Written for The Fuller Center for Housing
Travel plans and a fair-trade coffee fundraiser are now underway for an upcoming Southeast Conference of the United Church of Christ-sponsored trip to the Democratic Republic of the Congo, where Millard and Linda Fuller first put legs on the affordable housing movement and founded Habitat for Humanity in the 1970s.
By revisiting the area, the UCC-delegation hopes to retell how the Fullers put into practice the concept of a revolving loan fund they called “fund for humanity.” They originally implemented this concept on a small scale in Americus, Ga., on Koinonia Farm with their mentor, Clarence Jordan.
Millard Fuller first visited Mbandaka, a settlement located deep in the Congo, in 1966. He was intrigued by the potential of a “Block and Sand” project, which was used to create building blocks for houses, that the UCC had inherited from unsuccessful missionaries. Though the operation was in disrepair, when the Fullers received a grant from the United Church Board of World Ministries, they turned it into a successful, working project.
They worked on donated land that was a dividing property separating the Africans and Whites in colonial days. Called “Bokotola,” which meant “man who does not care for others,” it was there they built the first 114 Habitat for Humanity homes, transformed the local community and kicked off a global affordable housing movement.
“The houses were completed, they were well-kept, and they provided more funds for additional houses,” said Kirk Lyman-Barner, a member of the UCC delegation and the director of covenant partner development for The Fuller Center for Housing. “The original community is one of the nicest sections in Mbandaka to this day.”
On the trip, the delegation will be uncovering this history and bringing it to light for the public.
“To see first-hand that it was a success story helps remind us of our heritage, of the value of the original concept – of the basic tenants of no-profit, no-interest, volunteer labor, sweat equity, and this fund for humanity, which was designed to provide dignity to the recipients so it wasn’t straight charity,” Lyman-Barner said.
That the housing project wasn’t straight charity was a key element of its success, Lyman-Barner said.
“When they asked for sweat equity or repayment of some sort to help their neighbors, that was a new concept,” he said. “It also changed the way churches did missions. No longer did they just send money or send Americans over to convert people – that was the old style of things. What Millard and Linda did was say, ‘We can actually participate in this mission work physically. Come to the project, pick up a hammer.’”
“We want to teach those basic principles, go back to the original roots and celebrate how successful those original principles were. The next generation of volunteers might not remember this history if we don’t get it recorded and share it.”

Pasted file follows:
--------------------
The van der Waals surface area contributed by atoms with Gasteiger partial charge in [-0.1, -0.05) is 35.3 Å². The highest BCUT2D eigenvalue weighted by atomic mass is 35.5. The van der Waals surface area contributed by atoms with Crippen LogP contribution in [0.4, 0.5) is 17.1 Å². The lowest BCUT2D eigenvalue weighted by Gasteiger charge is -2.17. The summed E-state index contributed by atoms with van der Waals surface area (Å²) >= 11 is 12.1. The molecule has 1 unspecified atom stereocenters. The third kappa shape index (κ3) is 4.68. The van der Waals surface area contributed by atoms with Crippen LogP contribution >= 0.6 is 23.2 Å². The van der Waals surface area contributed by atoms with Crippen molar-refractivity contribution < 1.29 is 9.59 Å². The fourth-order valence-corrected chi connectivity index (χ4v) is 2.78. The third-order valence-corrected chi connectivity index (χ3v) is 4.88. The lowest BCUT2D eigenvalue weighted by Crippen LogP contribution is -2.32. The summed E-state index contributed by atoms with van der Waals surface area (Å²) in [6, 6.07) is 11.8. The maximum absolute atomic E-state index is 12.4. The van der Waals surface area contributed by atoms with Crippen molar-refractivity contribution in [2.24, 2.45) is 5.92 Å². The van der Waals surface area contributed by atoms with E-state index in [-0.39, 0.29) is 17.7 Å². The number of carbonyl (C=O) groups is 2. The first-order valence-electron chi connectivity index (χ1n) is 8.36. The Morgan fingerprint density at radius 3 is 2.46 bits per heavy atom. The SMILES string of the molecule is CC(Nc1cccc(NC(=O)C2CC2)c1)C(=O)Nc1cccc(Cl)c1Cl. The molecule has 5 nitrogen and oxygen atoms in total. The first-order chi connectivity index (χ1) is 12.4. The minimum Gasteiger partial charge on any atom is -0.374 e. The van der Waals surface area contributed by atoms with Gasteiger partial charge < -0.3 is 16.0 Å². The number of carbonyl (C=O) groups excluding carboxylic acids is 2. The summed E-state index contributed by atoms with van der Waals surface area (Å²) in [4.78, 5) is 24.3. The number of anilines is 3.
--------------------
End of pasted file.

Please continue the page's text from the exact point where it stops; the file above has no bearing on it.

“We’re trying to help them fund that, to keep the housing projects going,” Lyman-Barner said. “That saw mill will also create job opportunities because there will be needs for lumber beyond just the houses that we’re building.”
To help support the trip, Café Campesino, an Americus-based, fair trade coffee-importing cooperative is partnering with The Fuller Center by selling a special fair trade organic coffee blend as a fundraiser.
“I think there’s a great relationship between The Fuller Center and Cafe Campesino,” Nema Etheridge, marketing and sales manager, said. “Cafe Campesino was born out of Millard Fuller’s Habitat for Humanity creation. So certainly we want to help support The Fuller Center when we can. In that respect, there’s certainly a close-to-home meaning for this fundraiser.”
In fact, the whole Café Campesino enterprise started when Bill Harris, co-founder of the café, was on a Global Village Habitat for Humanity trip to Guatemala and one of the team members accidentally dumped soil on a coffee bush while working.
When the farmer got so upset that he made the team quit their construction work, Harris began to investigate the whole coffee-producing business. In the process of his research, he learned that most coffee farmers were exploited.
Harris began to work on establishing long-term relationships with farmer cooperatives, buying and importing their green coffee, paying them a fair wage and selling it to roasters in the U.S. who cared about the people behind the coffee.
Lyman-Barner said the fundraising partnership highlights an important part of The Fuller Center’s overarching philosophy that housing is just one aspect of creating better lives for people.
He points to a sewing factory in El Salvador that The Fuller Center helped facilitate in conjunction with the housing program there.
“Because we helped build that relationship, people now have jobs and they can pay back their homes,” he said. “We’re interested not just in housing, but also in creating relationships and partnerships to create fair trade jobs … So we want to help spread the word about Café Campesino’s story.”
“And as we come back from this trip we want people primed and caffeinated, and ready to hear our story.”